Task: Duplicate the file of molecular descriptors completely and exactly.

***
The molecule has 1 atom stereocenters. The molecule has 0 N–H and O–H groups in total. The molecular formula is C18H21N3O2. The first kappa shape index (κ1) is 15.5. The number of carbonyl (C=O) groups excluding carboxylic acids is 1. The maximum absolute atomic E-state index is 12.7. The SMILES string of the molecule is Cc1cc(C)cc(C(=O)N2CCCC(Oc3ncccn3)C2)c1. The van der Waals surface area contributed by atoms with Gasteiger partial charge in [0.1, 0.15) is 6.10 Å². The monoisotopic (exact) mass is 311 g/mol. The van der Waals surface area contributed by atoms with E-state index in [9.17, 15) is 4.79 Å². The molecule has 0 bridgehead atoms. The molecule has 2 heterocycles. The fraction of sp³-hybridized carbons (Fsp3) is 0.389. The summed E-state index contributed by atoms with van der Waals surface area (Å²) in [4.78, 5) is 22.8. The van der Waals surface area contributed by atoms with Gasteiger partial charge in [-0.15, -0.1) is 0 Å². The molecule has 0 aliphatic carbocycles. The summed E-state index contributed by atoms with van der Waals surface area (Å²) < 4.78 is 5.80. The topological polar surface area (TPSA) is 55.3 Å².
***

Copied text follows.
The molecule has 1 atom stereocenters. The molecule has 0 N–H and O–H groups in total. The molecular formula is C18H21N3O2. The first kappa shape index (κ1) is 15.5. The number of carbonyl (C=O) groups excluding carboxylic acids is 1. The maximum absolute atomic E-state index is 12.7. The SMILES string of the molecule is Cc1cc(C)cc(C(=O)N2CCCC(Oc3ncccn3)C2)c1. The van der Waals surface area contributed by atoms with Gasteiger partial charge in [0.1, 0.15) is 6.10 Å². The monoisotopic (exact) mass is 311 g/mol. The van der Waals surface area contributed by atoms with E-state index in [9.17, 15) is 4.79 Å². The molecule has 0 bridgehead atoms. The molecule has 2 heterocycles. The fraction of sp³-hybridized carbons (Fsp3) is 0.389. The summed E-state index contributed by atoms with van der Waals surface area (Å²) in [4.78, 5) is 22.8. The van der Waals surface area contributed by atoms with Gasteiger partial charge in [-0.15, -0.1) is 0 Å². The molecule has 0 aliphatic carbocycles. The summed E-state index contributed by atoms with van der Waals surface area (Å²) < 4.78 is 5.80. The topological polar surface area (TPSA) is 55.3 Å².